Despite being the second most common cause of road traffic injuries (RTIs) in Nigeria, no study had examined the peculiarities of motorcycle crash site characteristics in Nigeria. We examined and interviewed 363 motorcycle RTI patients in three tertiary hospitals in southwest Nigeria. All the motorcycles are small with capacities between 80 and 125cm3. 68.9% of the patients sustained their injuries while working or going to work and 23.4% on their way to school. 176 (48.5%) of the crashes were with moving vehicles and in 83 (22.3%) cases, either the motorcycle or the other vehicle is moving against the traffic. 37.8% of all crashes occurred at junctions with no roundabout versus 5% at junctions with roundabout. Some risky practices of the patient included carrying more than 2 persons (15.02%), travelling without headlight at night (31.7%) and not wearing helmets (96.5%). This study showed that risky behavior among motorcycle riders, chaotic traffic and road design faults accounted for most of the motorcycle crashes. The implications for the prevention and control of motorcycle injuries were discussed.
"This is consistent with other literature in the region that shows males are at increased risk of RTI compared to females, probably as a result of greater mobility and an increased likelihood of work outside the home, but it is also consistent with data from police records from the inter-urban Yaoundé –Douala road section which show that men were more likely to be injured and killed compared to women   . More attention to RTI prevention in this group, especially with regard to motorcycle use, may have a significant impact on overall RTI morbidity and mortality  . The increased risk of death for motorcyclists was not statistically significant in this study; however, this may be due to selection bias; deaths in this sample did not include those who died on-scene. "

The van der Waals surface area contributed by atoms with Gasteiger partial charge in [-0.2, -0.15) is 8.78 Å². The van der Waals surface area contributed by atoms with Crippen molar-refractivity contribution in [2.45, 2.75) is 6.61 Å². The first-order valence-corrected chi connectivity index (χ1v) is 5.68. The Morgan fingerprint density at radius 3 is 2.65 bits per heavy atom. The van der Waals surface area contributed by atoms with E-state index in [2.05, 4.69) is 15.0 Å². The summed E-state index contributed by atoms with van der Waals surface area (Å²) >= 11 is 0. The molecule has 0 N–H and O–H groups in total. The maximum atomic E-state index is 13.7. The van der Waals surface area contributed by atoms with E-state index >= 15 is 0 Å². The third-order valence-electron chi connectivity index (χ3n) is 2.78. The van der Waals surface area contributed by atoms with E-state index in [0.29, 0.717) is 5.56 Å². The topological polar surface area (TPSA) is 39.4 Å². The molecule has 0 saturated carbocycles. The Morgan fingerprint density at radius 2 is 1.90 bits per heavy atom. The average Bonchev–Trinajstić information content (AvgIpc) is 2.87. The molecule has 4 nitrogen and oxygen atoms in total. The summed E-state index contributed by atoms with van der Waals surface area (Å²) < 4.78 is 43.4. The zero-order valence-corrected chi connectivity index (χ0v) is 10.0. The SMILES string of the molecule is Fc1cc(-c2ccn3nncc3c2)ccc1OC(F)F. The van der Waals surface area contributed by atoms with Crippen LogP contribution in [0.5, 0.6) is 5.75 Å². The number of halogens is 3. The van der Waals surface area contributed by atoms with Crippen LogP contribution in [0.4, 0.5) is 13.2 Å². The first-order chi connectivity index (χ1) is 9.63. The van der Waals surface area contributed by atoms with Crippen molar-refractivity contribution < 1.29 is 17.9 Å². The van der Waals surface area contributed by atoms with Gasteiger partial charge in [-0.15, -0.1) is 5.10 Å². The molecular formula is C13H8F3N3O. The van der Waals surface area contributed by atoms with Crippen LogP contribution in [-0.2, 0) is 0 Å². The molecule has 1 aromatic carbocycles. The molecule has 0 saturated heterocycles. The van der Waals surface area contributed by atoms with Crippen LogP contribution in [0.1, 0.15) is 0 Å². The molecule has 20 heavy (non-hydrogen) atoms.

[Show abstract][Hide abstract] ABSTRACT: Background
Road traffic injuries (RTIs) are a major cause of death and disability worldwide. In Cameroon, like the rest of sub-Saharan Africa, more data on RTI patterns and outcomes are needed to improve treatment and prevention. This study analyzes RTIs seen in the emergency room of the busiest trauma center in Yaoundé, Cameroon.
A prospective injury surveillance study was conducted in the emergency room of the Central Hospital of Yaoundé from April 15 to October 15, 2009. RTI patterns and relationships among demographic variables, road collision characteristics, injury severity, and outcomes were identified.
A total of 1,686 RTI victims were enrolled. The mean age was 31 years, and 73% percent were male. Eighty-eight percent of road collisions occurred on paved roads. The most common user categories were ‘pedestrian’ (34%) and ‘motorcyclist’ (29%). Pedestrians were more likely to be female (p < 0.001), while motorcyclists were more likely to be male (p < 0.001). Injuries most commonly involved the pelvis and extremities (43%). Motorcyclists were more likely than other road users to have serious injuries (RR = 1.45; 95% CI: 1.25, 1.68). RTI victims of lower economic status were more likely to die than those of higher economic status.
Vulnerable road users represent the majority of RTI victims in this surveillance study. The burden of RTI on hospitals in Cameroon is high and likely to increase. Data on RTI victims who present to trauma centers in low- and middle-income countries are essential to improving treatment and prevention.
"Along with this growing motorization levels, the ownership and use of motorcycles and other two-wheelers is increasing in many countries and relatively high in most lowincome and middle-income countries. Motorcycles account for 95% of vehicles in Vietnam (Hung et al., 2006), 67% of vehicles in Taiwan (Chang and Yeh, 2007), 63% and 69%, respectively, of all motor vehicles in China and India (Khan et al., 2008) and 52% in Nigeria (Oluwadiya et al., 2009). "